|Promoting a sustainable energy future|
Not only did highly indebted poor country (HIPC) status, conferred in a supposed spirit of munificence by the World Bank and International Monetary Fund (IMF), anger many Ugandans who think of their homeland as more than a “highly indebted poor country” – it provided them an elusive carrot of debt relief and now imposes a bitter medicine of development-through-structural-adjustment, which will ultimately drag Uganda through the mud of water privatization.
The approach to water privatization in Uganda is twofold and represents the primary distinction in Ugandan society – that between urban and rural. Uganda, a landlocked country of 21 million people which has been a baby of IMF structural readjustment programs since 1986, has 88 percent of its population living rurally. Water and sanitation has always been a major issue in Uganda, as the great majority of disease is attributed to poor development of that sector; Health Minister Jim Muhwezi recently said 80 percent of Uganda’s disease burden is a result of poor sanitation. The World Bank’s blanket answer to these complex questions and problems is predictable: privatization.
Privatization is not far away in urban Uganda. The Poverty Reduction Program advocated by the World Bank for Uganda tags a large share of HIPC relief money for the water sector, on the condition that privatization contracts be granted to a foreign operator and that Ugandan authorities take the rather extreme step of involving an “asset holding authority.” The government has already begun to ready the government-owned National Water and Sanitation Company (NWSC) for privatization as part of a regime of “prior actions” required by the World Bank to obtain concomitant loans. The ultimate goal is to achieve full cost-recovery in NWSC before signing a lease agreement with a multinational corporation, and Ondeo, a subsidiary of French corporate water giant Suez, has already been hired to take over tariff collection for NWSC. (Full-cost recovery connotes that the consumer pays the full cost of operation and maintenance, without public subsidy.) “Prior actions” have included raising tariffs, cutting off customers who cannot pay, and encouraging sub-contractors to operate public taps and sell water in poor neighborhoods. Cutoffs have resulted in poor households having to draw water from polluted urban rivers, contributing to, not mitigating, the incidence of disease. The dependence on private sellers to provide the poor with basic water rations, in place of the commitment to extend water infrastructure to poor neighborhoods, has directly resulted in the inflated and exorbitant tariffs for the poor. In Katanga, a Kampala slum, 20 liters of water sells for between Shs 50 and 200, while the most affluent of Kampala pay the official NWSC rate of Shs 14.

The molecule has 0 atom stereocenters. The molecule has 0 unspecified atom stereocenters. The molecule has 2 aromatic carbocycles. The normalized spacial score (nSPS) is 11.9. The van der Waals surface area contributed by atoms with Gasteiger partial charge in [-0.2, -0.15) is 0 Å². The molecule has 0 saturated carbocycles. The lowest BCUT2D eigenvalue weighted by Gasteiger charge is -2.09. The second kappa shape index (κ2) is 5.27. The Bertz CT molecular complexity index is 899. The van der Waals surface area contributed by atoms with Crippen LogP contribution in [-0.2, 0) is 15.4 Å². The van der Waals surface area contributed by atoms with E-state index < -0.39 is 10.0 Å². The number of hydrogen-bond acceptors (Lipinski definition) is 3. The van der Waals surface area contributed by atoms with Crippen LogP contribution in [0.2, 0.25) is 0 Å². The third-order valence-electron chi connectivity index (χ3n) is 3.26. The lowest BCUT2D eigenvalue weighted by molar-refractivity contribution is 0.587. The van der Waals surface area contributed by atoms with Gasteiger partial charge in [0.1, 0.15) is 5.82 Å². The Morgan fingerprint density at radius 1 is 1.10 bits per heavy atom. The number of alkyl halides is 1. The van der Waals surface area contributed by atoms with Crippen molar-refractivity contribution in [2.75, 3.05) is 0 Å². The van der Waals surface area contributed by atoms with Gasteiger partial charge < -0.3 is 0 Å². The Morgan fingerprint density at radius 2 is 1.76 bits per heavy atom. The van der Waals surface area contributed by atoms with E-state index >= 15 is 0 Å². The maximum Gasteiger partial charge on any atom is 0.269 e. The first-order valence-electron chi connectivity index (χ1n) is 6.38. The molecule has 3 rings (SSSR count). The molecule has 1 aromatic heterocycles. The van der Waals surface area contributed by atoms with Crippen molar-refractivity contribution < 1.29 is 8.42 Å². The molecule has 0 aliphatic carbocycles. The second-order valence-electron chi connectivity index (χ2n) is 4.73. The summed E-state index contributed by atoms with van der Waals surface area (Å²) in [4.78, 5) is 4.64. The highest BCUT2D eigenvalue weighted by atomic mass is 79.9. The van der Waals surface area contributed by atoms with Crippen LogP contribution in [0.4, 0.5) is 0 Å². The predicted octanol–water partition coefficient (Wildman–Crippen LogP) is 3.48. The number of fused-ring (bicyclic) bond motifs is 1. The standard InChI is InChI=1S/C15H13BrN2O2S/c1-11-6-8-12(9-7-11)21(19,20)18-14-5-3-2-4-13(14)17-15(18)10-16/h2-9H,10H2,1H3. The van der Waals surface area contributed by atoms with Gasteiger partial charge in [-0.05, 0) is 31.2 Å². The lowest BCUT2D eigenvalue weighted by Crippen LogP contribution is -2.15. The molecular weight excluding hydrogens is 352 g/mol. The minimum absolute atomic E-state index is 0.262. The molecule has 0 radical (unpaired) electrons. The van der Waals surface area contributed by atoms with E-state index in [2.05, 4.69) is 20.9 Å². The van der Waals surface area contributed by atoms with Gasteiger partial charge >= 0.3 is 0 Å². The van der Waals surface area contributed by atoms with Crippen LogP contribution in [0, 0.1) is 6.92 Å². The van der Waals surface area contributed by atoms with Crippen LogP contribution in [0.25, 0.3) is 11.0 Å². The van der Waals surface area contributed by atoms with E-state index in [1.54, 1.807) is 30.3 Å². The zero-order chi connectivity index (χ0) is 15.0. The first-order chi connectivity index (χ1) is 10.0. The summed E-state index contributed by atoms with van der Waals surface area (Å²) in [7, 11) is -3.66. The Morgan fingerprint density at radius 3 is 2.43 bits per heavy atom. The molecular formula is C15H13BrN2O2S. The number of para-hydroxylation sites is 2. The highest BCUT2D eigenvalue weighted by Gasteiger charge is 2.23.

Privatization in the rural context has been initiated under the World Bank term Private Sector Participation (PSP). PSP in Uganda consists of the implementation of many village-level water supply projects through private contracting throughout the country. This program, between 1997 and 2000, increased those with access to safe water from 40 to 50 percent. However, the ostensible success indicated by these figures is misleading. Most projects were undertaken without any emphasis on sustainability; no provision was made for community participation and/or training in repairs. Communities did not get consulted or often even informed about water projects meant to serve them. Only one in 15 communities evaluated by WaterAid-Uganda could actually identify the operator responsible for construction in their own village. According to WaterAid, contractors were interested only in making money and moving on, not setting up mechanisms for the sustainable development of the village-level water sector. If the government does not, in the future, insert itself to maintain equipment or teach sustainability, any gains made in water access will evaporate.
As with most privatization schemes, PSP in Uganda also left the most destitute in the country without access to safe water. Because PSP requires an often substantial two - 10 percent investment from the village to initiate a project, the poorest villages are not able to benefit from the construction of clean water sources. Contractors simply move on to the next village which is able to raise the necessary capital.
Privatization and PSP in Uganda are the next steps in an unwieldy, prosaic, and damaging World Bank/IMF global policy of public divestiture from the water sector. In Uganda, as in the rest of the world, the consequences of this policy have been counterproductive. The poor pay the highest tariffs for the worst service, and poorest of the poor often get no service at all.
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